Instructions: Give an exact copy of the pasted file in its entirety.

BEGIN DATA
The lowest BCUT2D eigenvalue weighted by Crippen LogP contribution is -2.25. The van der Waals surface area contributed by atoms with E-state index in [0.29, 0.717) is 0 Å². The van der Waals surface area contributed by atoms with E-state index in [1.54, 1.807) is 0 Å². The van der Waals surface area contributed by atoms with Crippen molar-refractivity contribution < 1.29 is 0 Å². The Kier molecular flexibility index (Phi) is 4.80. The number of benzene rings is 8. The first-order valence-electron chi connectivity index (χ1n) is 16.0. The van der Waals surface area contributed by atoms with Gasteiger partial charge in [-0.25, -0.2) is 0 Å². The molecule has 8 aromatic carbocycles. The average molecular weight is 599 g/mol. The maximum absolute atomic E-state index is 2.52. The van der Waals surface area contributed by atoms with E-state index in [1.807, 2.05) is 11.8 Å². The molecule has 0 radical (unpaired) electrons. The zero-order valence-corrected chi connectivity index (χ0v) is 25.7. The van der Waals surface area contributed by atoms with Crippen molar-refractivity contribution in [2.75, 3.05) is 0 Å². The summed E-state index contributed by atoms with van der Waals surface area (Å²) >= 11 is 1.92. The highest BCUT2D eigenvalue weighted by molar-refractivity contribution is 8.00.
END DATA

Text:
The lowest BCUT2D eigenvalue weighted by Crippen LogP contribution is -2.25. The van der Waals surface area contributed by atoms with E-state index in [0.29, 0.717) is 0 Å². The van der Waals surface area contributed by atoms with E-state index in [1.54, 1.807) is 0 Å². The van der Waals surface area contributed by atoms with Crippen molar-refractivity contribution < 1.29 is 0 Å². The Kier molecular flexibility index (Phi) is 4.80. The number of benzene rings is 8. The first-order valence-electron chi connectivity index (χ1n) is 16.0. The van der Waals surface area contributed by atoms with Gasteiger partial charge in [-0.25, -0.2) is 0 Å². The molecule has 8 aromatic carbocycles. The average molecular weight is 599 g/mol. The maximum absolute atomic E-state index is 2.52. The van der Waals surface area contributed by atoms with E-state index in [1.807, 2.05) is 11.8 Å². The molecule has 0 radical (unpaired) electrons. The zero-order valence-corrected chi connectivity index (χ0v) is 25.7. The van der Waals surface area contributed by atoms with Crippen molar-refractivity contribution in [2.75, 3.05) is 0 Å². The summed E-state index contributed by atoms with van der Waals surface area (Å²) >= 11 is 1.92. The highest BCUT2D eigenvalue weighted by molar-refractivity contribution is 8.00.